Maternity Nurse: Provides care and education for women/family during pregnancy and prepares and supports the family for the childbirth experience.

Medical Surgical Nurse: Specializes in the care of patients admitted with non-surgical and surgical conditions. Examples of a non- surgical and surgical condition are as follows: non-surgical-stroke, surgical condition-appendectomy.

Military Nurse: Provides care to military personnel and their families within the United States, U. S. Territories, and International Military Bases.

Navy Nursing

Nurse Administrator/Executive: Assumes a role in developing the strategic plan, forecasting, and budgetary process for an organization. Responsible for aligning the nursing department goals with those described in the mission and vision of the organization. The Nurse Executive has a global view.

Nurse Manager/Department Leader/Unit Leader: is responsible for the day to day operations of a specific nursing unit, such as staffing, developing and monitoring the unit budget, patient outcomes, and staff development.

Nurse Practitioner: This role requires advanced study and certification. The Nurse Practitioner has advanced skills and knowledge in performing physical and psychological patient assessment. Expert clinical interviewing skills facilitates data collection, and accurate problem labeling, orders diagnostic exams, prescribes medication, and has a practice or caseload.

Nurse Researcher: Contributes to the Science of Nursing, sometimes collaborating with other disciplines such as medicine, social science, or pharmacy, collects clinical data though the use of scientific methods, analyzes the results and draws a conclusion/recommendation.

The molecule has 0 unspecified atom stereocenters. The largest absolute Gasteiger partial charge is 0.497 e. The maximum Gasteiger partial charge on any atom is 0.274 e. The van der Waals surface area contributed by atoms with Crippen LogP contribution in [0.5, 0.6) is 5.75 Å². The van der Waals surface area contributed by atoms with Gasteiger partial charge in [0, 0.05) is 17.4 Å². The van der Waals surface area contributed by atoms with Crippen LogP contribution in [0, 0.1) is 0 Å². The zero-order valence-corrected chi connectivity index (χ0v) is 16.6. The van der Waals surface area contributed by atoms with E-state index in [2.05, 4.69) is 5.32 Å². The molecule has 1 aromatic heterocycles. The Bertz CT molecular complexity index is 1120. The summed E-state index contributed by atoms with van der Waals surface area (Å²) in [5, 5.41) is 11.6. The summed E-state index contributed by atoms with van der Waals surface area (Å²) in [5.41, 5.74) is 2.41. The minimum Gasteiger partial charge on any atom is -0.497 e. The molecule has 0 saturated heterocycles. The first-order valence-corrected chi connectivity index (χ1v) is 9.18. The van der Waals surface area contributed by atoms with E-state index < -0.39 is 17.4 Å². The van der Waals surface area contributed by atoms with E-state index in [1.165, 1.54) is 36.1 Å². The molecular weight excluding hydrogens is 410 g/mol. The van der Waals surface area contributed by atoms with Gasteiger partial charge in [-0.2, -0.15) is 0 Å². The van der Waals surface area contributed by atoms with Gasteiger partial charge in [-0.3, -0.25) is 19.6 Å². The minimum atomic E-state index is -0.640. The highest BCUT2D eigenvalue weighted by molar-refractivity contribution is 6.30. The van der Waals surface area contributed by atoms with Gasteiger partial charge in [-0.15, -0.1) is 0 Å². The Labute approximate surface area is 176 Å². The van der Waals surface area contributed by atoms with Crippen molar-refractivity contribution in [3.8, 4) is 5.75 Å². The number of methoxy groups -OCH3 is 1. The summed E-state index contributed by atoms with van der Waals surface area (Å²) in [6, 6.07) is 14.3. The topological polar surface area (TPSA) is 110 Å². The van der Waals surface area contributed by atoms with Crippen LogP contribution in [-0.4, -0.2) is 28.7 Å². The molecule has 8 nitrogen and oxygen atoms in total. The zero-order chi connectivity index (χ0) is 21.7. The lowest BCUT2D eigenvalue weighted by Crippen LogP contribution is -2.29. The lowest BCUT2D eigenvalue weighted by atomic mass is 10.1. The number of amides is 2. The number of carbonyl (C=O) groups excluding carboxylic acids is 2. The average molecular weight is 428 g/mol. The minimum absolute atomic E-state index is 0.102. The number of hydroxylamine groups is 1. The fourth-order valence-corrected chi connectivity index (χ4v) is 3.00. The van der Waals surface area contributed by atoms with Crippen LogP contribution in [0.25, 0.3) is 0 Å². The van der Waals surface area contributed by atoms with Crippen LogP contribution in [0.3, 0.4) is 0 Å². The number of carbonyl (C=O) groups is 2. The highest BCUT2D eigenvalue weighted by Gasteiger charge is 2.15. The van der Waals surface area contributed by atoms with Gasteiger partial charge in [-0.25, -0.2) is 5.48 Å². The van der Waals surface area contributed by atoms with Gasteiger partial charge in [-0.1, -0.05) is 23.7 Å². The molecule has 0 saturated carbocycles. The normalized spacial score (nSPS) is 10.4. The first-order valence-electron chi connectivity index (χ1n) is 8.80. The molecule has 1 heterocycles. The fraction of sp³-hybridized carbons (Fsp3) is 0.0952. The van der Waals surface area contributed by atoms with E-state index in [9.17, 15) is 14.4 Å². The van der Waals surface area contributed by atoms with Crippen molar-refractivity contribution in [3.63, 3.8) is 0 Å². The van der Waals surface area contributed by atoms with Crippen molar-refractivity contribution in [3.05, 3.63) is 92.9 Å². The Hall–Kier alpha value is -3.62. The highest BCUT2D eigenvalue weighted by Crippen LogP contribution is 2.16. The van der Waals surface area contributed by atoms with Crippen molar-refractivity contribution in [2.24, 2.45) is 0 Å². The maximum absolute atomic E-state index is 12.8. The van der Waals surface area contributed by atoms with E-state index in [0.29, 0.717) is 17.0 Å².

Office Nurse

Occupational/Industrial Health Nurse: Provides direct care to employees. Manages worker's compensation records, monitors compliance to Occupational Safety and Health Act (OSHA) standards/requirements. Assess work place environments to determine any potential health or safety concerns.

Oncology Nurse: Specializes in the care for patients/family diagnosed with cancer. Promotes a caring and supportive environment, administers chemotherapy, and manages the side effects. Conducts on-going assessment of needs and educational deficits.

Operating Room/Circulating Nurse: (Certification is available) Provides care for a patient immediately before and during a surgical procedure. Works closely with the Certified Registered Nurse Anesthetist to monitor the patient's vital signs, warmth and safe positioning. Prepares the operating room with supplies, equipment, and instruments, and serves as the communication liaison to family, other departments, and members of the operating team.

Orthopedic Nurse: Manages the care of patients before and after surgery involving the muscular skeletal system such as total hip replacement, arthroscopy, total knee replacement, or spine surgery. Monitors traction, splint/cast care, and other orthopedic equipment.